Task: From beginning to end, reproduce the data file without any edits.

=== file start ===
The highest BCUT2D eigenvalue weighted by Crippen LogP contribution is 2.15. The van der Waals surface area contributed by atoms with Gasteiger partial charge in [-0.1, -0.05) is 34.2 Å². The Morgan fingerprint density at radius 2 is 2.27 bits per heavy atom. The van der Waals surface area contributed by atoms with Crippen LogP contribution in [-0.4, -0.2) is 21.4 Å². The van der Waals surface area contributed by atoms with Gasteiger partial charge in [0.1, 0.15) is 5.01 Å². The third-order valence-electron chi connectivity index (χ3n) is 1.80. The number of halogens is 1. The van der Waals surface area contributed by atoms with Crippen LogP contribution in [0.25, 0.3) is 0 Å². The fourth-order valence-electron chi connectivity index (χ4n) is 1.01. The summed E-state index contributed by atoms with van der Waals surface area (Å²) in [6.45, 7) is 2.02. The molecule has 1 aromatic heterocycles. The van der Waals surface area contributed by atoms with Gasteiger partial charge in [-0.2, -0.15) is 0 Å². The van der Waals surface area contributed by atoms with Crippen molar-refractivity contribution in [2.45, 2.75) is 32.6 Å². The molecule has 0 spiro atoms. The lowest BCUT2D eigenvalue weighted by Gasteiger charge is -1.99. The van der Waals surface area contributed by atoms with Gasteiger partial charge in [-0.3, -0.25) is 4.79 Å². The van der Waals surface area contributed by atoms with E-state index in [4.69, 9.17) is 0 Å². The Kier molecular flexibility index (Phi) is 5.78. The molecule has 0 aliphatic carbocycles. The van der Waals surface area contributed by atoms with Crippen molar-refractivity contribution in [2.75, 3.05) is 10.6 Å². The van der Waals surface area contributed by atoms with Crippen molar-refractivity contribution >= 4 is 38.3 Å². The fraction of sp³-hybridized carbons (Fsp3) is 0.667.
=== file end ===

The highest BCUT2D eigenvalue weighted by Crippen LogP contribution is 2.15. The van der Waals surface area contributed by atoms with Gasteiger partial charge in [-0.1, -0.05) is 34.2 Å². The Morgan fingerprint density at radius 2 is 2.27 bits per heavy atom. The van der Waals surface area contributed by atoms with Crippen LogP contribution in [-0.4, -0.2) is 21.4 Å². The van der Waals surface area contributed by atoms with Gasteiger partial charge in [0.1, 0.15) is 5.01 Å². The third-order valence-electron chi connectivity index (χ3n) is 1.80. The number of halogens is 1. The van der Waals surface area contributed by atoms with Crippen LogP contribution in [0.25, 0.3) is 0 Å². The fourth-order valence-electron chi connectivity index (χ4n) is 1.01. The summed E-state index contributed by atoms with van der Waals surface area (Å²) in [6.45, 7) is 2.02. The molecule has 1 aromatic heterocycles. The van der Waals surface area contributed by atoms with Gasteiger partial charge in [-0.2, -0.15) is 0 Å². The van der Waals surface area contributed by atoms with Crippen molar-refractivity contribution in [2.45, 2.75) is 32.6 Å². The molecule has 0 spiro atoms. The lowest BCUT2D eigenvalue weighted by Gasteiger charge is -1.99. The van der Waals surface area contributed by atoms with Gasteiger partial charge in [-0.3, -0.25) is 4.79 Å². The van der Waals surface area contributed by atoms with E-state index in [4.69, 9.17) is 0 Å². The Kier molecular flexibility index (Phi) is 5.78. The molecule has 0 aliphatic carbocycles. The van der Waals surface area contributed by atoms with Crippen molar-refractivity contribution in [2.75, 3.05) is 10.6 Å². The van der Waals surface area contributed by atoms with Crippen molar-refractivity contribution >= 4 is 38.3 Å². The fraction of sp³-hybridized carbons (Fsp3) is 0.667.